The Vikings have struggled on third downs, but nothing like the Chicago offense. The Vikings offense is 19th in third-down conversions at 35 percent (21 of 60), but the Bears are 30th, converting just 18 of 63 opportunities (28.6 percent). The league average of third-down conversions is 39 percent.
Defensively, the Vikings have allowed teams to convert on 45.3 percent of their chances (34 of 75), well above the league average of 39 percent. The Bears are better than the league average, allowing opponents to convert 24 of 66 third downs (36.4 percent).
Both teams have proved dangerous on punt returns. The Vikings are fifth in the NFL in punt-return average (15.2 yards), while the Bears are second (18.2 yards).
The Bears are last in the league in run defense, allowing 5.7 yards per opponent rushing attempt. The Vikings are fifth, allowing just 3.3 yards per rush.
The Bears defense ranks 28th in the league in sacks per pass attempt, a stat the Bears historically have been among the league leaders in.
The Bears are tied for 13th in red zone offense, scoring touchdowns on 50 percent of their red zone possessions (six touchdowns in 12 possessions). The Vikings are 17th, scoring touchdowns on 47.4 percent of their red zone possessions (nine of 19).
Defensively, the Vikings are second in the red zone, allowing touchdowns on just six of 18 possessions (33.3 percent). The Bears are tied for 14th at 50 percent, allowing TDs on nine of 18 red zone possessions.
In a record-setting year for passing yards, Donovan McNabb has yet to have a 300-yard game as a Viking. Jay Cutler has had two. Both teams have allowed two 300-yard passers through five games.
The Vikings haven't had a 100-yard receiving day and the only Bear to have one is running back Matt Forte. The Bears have allowed four 100-yard receivers and the Vikings have allowed three.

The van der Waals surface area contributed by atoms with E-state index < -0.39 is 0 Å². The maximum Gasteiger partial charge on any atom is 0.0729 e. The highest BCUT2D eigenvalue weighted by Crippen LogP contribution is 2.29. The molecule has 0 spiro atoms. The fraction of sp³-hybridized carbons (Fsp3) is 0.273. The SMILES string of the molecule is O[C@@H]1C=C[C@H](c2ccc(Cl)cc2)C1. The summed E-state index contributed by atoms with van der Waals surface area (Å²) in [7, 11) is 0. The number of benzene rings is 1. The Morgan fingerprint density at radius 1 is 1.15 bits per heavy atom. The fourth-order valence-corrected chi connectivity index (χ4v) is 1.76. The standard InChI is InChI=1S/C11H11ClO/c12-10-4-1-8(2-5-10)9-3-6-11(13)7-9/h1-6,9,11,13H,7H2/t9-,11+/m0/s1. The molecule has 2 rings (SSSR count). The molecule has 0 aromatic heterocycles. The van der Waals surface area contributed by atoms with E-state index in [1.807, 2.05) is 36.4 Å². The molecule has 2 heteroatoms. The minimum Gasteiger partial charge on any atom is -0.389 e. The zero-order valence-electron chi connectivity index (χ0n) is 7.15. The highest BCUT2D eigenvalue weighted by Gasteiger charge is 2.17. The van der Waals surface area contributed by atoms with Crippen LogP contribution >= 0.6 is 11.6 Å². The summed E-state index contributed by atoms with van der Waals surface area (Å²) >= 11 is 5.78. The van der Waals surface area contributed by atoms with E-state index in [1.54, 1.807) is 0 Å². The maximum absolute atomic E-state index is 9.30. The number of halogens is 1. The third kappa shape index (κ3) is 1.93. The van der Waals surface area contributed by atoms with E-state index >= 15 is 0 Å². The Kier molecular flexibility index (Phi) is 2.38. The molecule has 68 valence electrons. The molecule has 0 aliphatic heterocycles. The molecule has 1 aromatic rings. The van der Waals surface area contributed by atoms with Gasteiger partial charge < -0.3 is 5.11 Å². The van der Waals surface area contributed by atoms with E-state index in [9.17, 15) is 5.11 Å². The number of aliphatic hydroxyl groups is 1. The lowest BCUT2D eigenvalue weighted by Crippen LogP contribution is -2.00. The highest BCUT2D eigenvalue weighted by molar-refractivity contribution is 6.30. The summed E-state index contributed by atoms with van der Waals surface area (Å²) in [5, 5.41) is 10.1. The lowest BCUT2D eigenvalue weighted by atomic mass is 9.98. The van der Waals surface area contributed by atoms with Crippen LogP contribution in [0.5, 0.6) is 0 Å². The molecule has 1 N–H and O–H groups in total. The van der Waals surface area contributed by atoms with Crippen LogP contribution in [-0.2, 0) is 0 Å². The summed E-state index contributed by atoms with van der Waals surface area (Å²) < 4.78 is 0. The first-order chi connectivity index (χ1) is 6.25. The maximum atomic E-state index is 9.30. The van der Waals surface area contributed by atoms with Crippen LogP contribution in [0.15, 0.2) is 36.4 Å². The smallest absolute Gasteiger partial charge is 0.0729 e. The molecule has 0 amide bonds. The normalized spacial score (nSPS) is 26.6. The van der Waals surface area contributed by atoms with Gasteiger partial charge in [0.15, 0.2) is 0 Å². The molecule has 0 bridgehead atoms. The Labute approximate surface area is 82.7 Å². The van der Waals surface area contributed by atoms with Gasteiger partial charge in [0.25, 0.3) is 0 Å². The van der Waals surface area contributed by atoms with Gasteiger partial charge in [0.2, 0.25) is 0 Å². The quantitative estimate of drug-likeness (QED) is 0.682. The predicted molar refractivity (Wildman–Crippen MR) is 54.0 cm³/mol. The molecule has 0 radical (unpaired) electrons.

Both Forte and Adrian Peterson have two 100-yard rushing games. The Vikings haven't allowed a 100-yard rusher. The Bears have allowed two 100-yard games.
McNabb is near the bottom of every passer ranking. While he is 20th in passer rating, 28th in attempts, 27th in completions, 27th in completion percentage, 29th in yards and 27th in touchdown passes.
McNabb is rated 18th in fourth-quarter passing, with a passer rating of 79.0. Jay Cutler is 29th with a passer rating of 63.9.
Cutler is more efficient on third downs than McNabb, but neither has lit up the town. Cutler ranks 21st with a third-down passer rating of 74.4. McNabb is brutal at No. 30 with a passer rating of 55.6.
Peterson is second in the league in rushing with 498 yards, just 21 behind league leader Darren McFadden of the Raiders. Forte is sixth with 440 yards.
Peterson is tied for the league lead in third-and-1 rushing conversions, making good on all four of his opportunities.
Forte is seventh in the league in receptions with 30. Michael Jenkins leads the Vikings with 20 receptions, which ties him for 43rd place in the league.
Forte leads the Bears in receiving yards with 345, which is 21st in the league. Percy Harvin leads the Vikings with 183 yards, which is 86th in the league.
Peterson is tied for third in the league in scoring among non-kickers with six touchdowns, trailing only Detroit's Calvin Johnson (nine TDs) and Philadelphia's LeSean McCoy (seven).
Robbie Gould is tied for 12th place in scoring among kickers with 43 points. Ryan Longwell is tied for 14th with 39 points.
Gould is tied for eighth in touchbacks with 16. Longwell is tied for 27th with seven touchbacks.
Forte leads the NFL in total yards from scrimmage with 785 (440 rushing, 345 receiving). Peterson is ninth with 547 yards (498 rushing, 49 receiving).
Marcus Sherels is third in the NFL in punt return average at 15.2 yards per return. Devin Hester is averaging more than 20 yards per return but, because teams so rarely allow him to run back punts, he hasn't had enough returns to qualify.
Hester is 17th in kickoff returns, averaging 23.4 yards per return. Lorenzo Booker is eighth with a 27.6-yard average. Harvin is averaging more than 35 yards per return, but, like Hester in punt return average, hasn't brought back enough to qualify on the leaderboard.
Jared Allen leads the NFL in sacks with 8.5. Brian Robison is tied for ninth with 4.5 sacks.
John Holler has been writing about the Vikings for more than a decade for Viking Update. Follow Viking Update on Twitter and discuss this topic on our message boards. To become a subscriber to the Viking Update web site or magazine, click here.